City Guide to Edinburgh, Scotland

City Guide to Edinburgh, Scotland

Castration on a tennis court, and other stories: The life and art of Michelangelo Merisi, alias Caravaggio Review

By Irene Brown - Posted on 18 August 2013

Show details
Symposium Hall
Running time: 
Andrew Graham-Dixon
Andrew Graham-Dixon

Without as much as the toot of a trumpet, the eminent art historian, critic and face of BBC’s Culture Show, Andrew Graham-Dixon hops on to the semi-circular stage at Symposium Hall for his Edinburgh Fringe debut. Armed with only a few items - a copy of his book, Caravaggio: A Life Sacred and Profane, a carry-out coffee cup and a discreet ‘zapperator’ for the slide show - he is immediately engaging.

Using his trademark naturalistic conversational style, Graham-Dixon opens this brilliant amalgam of enlightenment and entertainment with a sketch shown on the elevated screen by Otavio Leoni of the very man, Michelangelo Merisi known as Caravaggio, aged 25. Graham-Dixon reports that when Rolling Stone Keith Richard saw this sketch of him he reckoned if he’d been alive now Caravaggio would have been a Rolling Stone!

Graham-Dixon is steeped in Caravaggio having researched deeply, accessing Italian archives and records. The fruit of his research, his book, was shortlisted for the Samuel Johnson Prize for non-fiction in 2010 and is the basis for this show. Yet he is still haunted by missing details like the inventory by the landlady of Caravaggio not including the actual titles of the books he left in his apartment that he vacated because of rent arrears.

Plumbing the depths of his vast knowledge of his subject, and including some impressive impersonating skills, he weaves the dark story of the edgy and danger-filled life of this spine chillingly great Lombardian painter.

With an avalanche of information we are taken from his hoodlum life in the back streets of Rome, where honour and insult are merciless comrades, to his escape to Malta. It is there he runs to escape punishment for the murder of Ranuccio Tomassoni during a duel that was pretending to be a tennis match (a façade used at the time to also escape punishment from illegal duelling).

To ‘make it real’ was Caravaggio’s goal in his art. He used prostitutes and barefoot poor people as models much to the Church’s consternation. There are comparisons to modern day film making both in the work of Caravaggio and in the mores of the time.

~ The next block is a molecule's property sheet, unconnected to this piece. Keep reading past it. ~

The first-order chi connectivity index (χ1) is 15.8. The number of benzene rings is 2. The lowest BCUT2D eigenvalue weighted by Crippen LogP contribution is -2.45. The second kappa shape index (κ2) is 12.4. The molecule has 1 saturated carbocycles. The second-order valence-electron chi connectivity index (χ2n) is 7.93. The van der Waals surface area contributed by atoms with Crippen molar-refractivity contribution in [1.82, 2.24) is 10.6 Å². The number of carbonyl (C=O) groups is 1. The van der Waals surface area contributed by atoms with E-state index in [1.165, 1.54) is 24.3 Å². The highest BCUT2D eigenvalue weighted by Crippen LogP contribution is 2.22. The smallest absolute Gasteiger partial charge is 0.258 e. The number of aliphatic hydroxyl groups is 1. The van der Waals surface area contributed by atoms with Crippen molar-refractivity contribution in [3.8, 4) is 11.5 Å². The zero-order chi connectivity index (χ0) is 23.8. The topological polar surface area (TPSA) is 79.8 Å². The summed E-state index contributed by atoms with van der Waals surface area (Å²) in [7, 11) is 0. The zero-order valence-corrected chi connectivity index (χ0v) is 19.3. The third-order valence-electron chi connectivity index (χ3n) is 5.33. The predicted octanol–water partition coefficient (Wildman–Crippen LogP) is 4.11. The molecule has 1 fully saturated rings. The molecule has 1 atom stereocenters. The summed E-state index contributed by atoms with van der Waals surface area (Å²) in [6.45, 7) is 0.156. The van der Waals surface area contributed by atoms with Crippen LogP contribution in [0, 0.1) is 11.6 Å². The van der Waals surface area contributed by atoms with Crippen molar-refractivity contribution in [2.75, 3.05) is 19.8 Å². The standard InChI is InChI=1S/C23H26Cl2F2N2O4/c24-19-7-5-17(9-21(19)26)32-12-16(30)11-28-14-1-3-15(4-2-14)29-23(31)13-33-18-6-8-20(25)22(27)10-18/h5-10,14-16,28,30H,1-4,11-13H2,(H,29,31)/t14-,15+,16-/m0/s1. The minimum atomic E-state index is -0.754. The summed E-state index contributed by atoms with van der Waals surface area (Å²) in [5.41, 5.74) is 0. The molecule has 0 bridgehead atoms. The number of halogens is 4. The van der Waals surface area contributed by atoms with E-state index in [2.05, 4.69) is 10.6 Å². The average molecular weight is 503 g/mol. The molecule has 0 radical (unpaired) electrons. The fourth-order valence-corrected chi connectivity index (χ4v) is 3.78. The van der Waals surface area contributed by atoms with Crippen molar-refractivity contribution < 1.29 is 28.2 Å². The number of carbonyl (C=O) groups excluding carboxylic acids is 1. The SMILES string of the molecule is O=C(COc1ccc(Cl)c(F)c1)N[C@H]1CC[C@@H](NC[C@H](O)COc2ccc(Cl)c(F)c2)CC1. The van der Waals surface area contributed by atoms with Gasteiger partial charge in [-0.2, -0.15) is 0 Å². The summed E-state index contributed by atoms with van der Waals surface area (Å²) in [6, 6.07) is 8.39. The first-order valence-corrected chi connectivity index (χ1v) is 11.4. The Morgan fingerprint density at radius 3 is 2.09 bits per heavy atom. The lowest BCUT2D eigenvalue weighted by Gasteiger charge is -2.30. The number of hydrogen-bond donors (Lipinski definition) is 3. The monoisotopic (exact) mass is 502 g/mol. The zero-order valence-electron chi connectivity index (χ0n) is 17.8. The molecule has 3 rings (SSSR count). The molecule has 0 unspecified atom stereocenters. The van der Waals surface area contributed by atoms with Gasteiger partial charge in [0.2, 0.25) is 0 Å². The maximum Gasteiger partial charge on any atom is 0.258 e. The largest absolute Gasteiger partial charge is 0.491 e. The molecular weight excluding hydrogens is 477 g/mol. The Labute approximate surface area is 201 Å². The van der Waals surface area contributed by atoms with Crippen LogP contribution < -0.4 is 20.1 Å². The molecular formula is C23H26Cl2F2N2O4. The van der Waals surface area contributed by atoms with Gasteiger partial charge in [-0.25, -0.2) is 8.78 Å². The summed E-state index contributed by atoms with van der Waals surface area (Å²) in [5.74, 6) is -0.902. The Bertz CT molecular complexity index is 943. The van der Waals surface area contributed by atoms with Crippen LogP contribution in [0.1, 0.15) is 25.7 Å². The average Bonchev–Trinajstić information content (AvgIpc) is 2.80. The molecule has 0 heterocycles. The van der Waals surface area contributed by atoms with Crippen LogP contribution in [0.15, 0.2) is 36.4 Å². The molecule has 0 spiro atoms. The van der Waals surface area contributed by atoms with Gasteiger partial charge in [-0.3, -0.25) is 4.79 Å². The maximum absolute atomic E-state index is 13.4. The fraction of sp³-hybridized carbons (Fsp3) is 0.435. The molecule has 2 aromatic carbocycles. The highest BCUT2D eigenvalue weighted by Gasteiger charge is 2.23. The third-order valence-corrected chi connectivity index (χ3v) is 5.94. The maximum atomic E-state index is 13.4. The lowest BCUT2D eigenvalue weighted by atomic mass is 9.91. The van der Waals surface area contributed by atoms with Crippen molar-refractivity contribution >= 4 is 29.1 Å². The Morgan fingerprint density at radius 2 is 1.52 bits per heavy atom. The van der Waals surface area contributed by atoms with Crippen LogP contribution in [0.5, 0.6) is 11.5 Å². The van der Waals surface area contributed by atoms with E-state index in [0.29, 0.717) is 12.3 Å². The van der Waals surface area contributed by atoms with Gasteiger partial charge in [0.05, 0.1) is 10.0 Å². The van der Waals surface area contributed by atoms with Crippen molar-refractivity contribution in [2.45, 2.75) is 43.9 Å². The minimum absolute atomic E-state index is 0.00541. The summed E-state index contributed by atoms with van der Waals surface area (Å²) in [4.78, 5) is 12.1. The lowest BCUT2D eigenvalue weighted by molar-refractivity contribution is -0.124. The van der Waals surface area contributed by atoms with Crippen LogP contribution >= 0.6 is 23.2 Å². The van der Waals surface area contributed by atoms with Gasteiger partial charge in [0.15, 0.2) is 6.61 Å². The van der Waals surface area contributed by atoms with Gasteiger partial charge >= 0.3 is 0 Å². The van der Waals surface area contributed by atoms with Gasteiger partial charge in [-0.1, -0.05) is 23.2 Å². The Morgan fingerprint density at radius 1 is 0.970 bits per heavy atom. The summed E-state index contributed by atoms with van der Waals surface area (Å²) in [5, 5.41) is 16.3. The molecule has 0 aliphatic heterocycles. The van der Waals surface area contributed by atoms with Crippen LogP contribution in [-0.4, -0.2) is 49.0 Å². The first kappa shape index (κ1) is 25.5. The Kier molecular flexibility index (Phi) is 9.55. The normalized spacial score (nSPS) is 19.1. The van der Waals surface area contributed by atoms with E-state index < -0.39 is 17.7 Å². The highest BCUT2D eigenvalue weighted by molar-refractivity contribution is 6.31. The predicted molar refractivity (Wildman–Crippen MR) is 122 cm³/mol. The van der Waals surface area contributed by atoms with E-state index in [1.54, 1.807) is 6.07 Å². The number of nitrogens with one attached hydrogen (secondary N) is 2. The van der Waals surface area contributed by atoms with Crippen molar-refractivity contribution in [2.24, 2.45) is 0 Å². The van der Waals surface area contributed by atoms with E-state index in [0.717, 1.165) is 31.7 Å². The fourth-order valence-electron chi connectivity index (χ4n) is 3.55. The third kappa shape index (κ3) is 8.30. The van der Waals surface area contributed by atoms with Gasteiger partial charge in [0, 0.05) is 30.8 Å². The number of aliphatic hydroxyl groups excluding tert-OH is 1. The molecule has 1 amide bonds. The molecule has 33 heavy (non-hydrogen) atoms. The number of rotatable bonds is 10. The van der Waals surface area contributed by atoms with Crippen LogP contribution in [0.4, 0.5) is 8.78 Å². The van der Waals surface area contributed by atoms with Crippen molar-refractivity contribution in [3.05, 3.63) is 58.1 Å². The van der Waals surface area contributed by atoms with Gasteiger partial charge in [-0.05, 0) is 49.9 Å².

Filmmaker Martin Scorcese is said to have compared 16th century Rome to Hollywood with the commission of the painting of an altarpiece being likened to the rights to producing a movie.

Caravaggio’s radical use of light makes him a prime candidate having the keen eye of a modern day movie maker. His paintings are all testament to this but the two that grace and contrast either side of the baroque altar in the Rome’s Cerasi Chapel of Santa Maria del Popolo, The Crucifixion of St Peter and The Conversion of St Paul are two of the stunning examples used to exemplify this in the talk.

Graham-Dixon explains the artistic and religious symbolism in the texts in question without a note or script in sight. The subject may be one of Andrew’s passions but it is still a tremendous feat of memory to relate it and he does it modestly and with relaxed easy gestures.

On television, it is assumed that there are rehearsals and retakes but this hour (or so!) passed with barely a break in breath from this self–effacing narrator during his richly layered and revelatory lectern-free lecture when he shared some of his vast knowledge and understanding with his own brand of easy going enthusiasm.

The Tatiesque squeaky seats in the auditorium failed to distract in this thoroughly entertaining and enlightening live performance from a master of his craft. Just a joy!

On Friday 23rd and Saturday 24th August, Andrew will explore the mysterious death of the criminal and artistic genius in his second-part show, “Who killed Caravaggio?”

Tuesday 13th to Saturday 17th August – 11:30
Tuesday 20th to Saturday 24th August – 10:10

£8 (£6)

 Intriguing title - was that explained in the lecture.